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Weldon Irvine

 

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Exact matches: 1
Exact matches1
CD, LP, Vinyl record album cover art
New Weldon IrvineSinbad ... CD
RCA (France), 1976. Used ... Temporarily Out Of Stock
Weldon Irvine's last album for a major label – and a key set that marks the debut of the legendary Don Blackman! Irvine's still very much in charge of the session, but Blackman's emerging here with the strength that would show up on his later soul sessions – singing lead vocals on some of the best cuts on the record, and also playing acoustic piano next to Weldon's bank of electric keys. Tunes are nicely varied throughout – returning to the exploratory nature of some of Irvine's earlier records – and there's even some great mellower numbers that are some of our favorite tracks on the set – including the sublime stepper "I Love You", the gently spacey "Music Is The Key", and a sweet instrumental cover of "What's Going On". Other tracks include "Sinbad", "Don't You Worry Bout A Thing", "Do Something For Yourself", and "Here's Where I Came In". CD
(Out of print.)
 
Possible matches: 10
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Don BlackmanDon Blackman ... CD
Arista/Expansion (UK), 1982. New Copy ... $16.99
A jazz funk masterpiece, and THE record by the legendary Don Blackman – the only one issued under his own name for many many years, and a famous little set that's been sampled endlessly over the years, and for good reason! The vibe here is one that's barely been matched again – a blend of 70s fusion, bassy funk, and even tighter riffing – all put together with a greater depth and sense of soul than most other records of its type. Blackman's a GRP contemporary of Bernard Wright, Tom Browne, and Weldon Irvine – and there's bits of all their sound in the work here, but somehow Don does it even better – hitting these grooves, notes, and lines that seem to fall from the heavens – and which still stand as some of the hippest music of his generation. A record to file proudly next to your copies of Ramp and James Mason – and like those gems, the kind of record that only happens once in an artists career! Titles include "You Ain't Hip", "Yabba Dabba Do", "Heart's Desire", "Deaf Hook Up Connection", "Never Miss A Thing", and "Holding You Loving You", and "Since You Been Away So Long". CD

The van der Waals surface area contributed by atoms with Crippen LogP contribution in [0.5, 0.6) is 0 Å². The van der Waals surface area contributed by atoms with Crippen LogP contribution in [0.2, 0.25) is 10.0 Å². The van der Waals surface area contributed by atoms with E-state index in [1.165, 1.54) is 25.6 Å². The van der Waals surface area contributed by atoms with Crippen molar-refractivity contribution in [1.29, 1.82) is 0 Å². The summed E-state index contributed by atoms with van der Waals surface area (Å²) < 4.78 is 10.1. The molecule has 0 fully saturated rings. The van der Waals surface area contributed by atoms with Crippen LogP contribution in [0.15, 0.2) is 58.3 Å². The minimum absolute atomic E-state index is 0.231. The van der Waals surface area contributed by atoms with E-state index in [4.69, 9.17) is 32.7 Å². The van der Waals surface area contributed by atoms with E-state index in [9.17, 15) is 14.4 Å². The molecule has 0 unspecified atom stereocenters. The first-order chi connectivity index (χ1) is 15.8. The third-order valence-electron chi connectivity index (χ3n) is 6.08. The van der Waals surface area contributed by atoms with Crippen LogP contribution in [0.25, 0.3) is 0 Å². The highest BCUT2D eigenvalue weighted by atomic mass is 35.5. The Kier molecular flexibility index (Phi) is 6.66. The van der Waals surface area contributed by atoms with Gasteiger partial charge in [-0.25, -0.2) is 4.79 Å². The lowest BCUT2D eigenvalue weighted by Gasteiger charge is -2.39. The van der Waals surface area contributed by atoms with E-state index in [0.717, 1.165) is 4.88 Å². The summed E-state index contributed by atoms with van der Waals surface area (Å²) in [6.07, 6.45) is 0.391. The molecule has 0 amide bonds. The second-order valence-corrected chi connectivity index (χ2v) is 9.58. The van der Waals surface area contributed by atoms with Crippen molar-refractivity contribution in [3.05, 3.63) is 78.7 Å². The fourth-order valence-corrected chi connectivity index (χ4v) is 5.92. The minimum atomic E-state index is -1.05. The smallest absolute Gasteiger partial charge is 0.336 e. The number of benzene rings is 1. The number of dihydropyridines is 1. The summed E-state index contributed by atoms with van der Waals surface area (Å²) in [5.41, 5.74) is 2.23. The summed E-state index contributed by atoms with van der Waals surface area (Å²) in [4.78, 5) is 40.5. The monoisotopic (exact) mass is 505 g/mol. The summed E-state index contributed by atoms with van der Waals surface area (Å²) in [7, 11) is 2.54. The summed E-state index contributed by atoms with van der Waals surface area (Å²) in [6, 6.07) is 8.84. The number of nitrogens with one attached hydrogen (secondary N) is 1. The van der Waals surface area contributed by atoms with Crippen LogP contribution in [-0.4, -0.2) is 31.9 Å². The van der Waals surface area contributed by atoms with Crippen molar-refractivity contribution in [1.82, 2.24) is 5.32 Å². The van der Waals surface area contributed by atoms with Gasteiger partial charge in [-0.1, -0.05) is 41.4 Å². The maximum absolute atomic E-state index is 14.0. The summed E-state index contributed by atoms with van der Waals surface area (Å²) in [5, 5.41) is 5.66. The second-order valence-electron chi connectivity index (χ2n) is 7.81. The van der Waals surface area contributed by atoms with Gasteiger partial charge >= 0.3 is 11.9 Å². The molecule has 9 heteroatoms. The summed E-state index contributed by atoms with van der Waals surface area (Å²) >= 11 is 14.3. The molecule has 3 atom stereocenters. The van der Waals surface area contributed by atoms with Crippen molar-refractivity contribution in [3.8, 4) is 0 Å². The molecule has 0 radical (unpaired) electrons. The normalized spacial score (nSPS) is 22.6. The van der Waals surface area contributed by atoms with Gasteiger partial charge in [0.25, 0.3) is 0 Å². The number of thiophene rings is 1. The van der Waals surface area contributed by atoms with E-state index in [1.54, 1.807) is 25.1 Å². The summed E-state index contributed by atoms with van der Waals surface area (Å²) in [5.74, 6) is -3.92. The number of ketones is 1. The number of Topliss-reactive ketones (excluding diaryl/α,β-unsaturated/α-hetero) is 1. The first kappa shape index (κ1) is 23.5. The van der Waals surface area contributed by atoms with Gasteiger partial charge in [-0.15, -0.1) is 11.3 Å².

(Remastered edition – completely new version taken from the original source master tapes!)

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CD, LP, Vinyl record album cover art
Nina SimoneVery Rare Evening (Japanese paper sleeve edition) ... CD
PM/Shout (Japan), 1969/1979. New Copy ... $19.99
A very rare evening indeed – a sweet little live set recorded by Nina Simone during her soulful height at RCA – but issued years after that time, and only briefly on a small indie label! The setting here is wonderful – a small combo in the background with the great Weldon Irvine on Hammond, playing these soulful lines that are mighty lean and plenty powerful – spurred on by rhythms from Al Shackman on guitar, Gene Perla on bass, and Don Alias on drums! The record also features two female backup singers on a few cuts – giving the album an almost Sweet Inspirations like touch at moments – but overall, the feel is straight hip Nina – that unique blend of soul, folk, and jazz that pushed things to the next level at the end of the 60s! Includes the great original "Revolution", plus the track "The Other Woman", "In The Morning", "Ain't Go No/I Got Life", "Save Me", and "To Love Somebody". CD

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Tek 9It's Not What You Think It Is !?!! ... CD
Reinforced/P-Vine (Japan), 1996. Used ... $2.99
Certified dopeness from Dego and Mark Mac, who you might otherwise know as 4Hero, as well as a half dozen other aliases (Manix, Nu Era, Jacob's Optical Stairway, etc). Laidback hip hop grooves, with a decidedly jazzy feel. 14 tracks in all, including "The Friday Takeaway Order", "Whispers", "We're Getting' Down" (which used the nice Weldon Irvine sample before Jamiroquai), "Is It On?", "Old Times, New Times" and "Mysteries Of Music". CD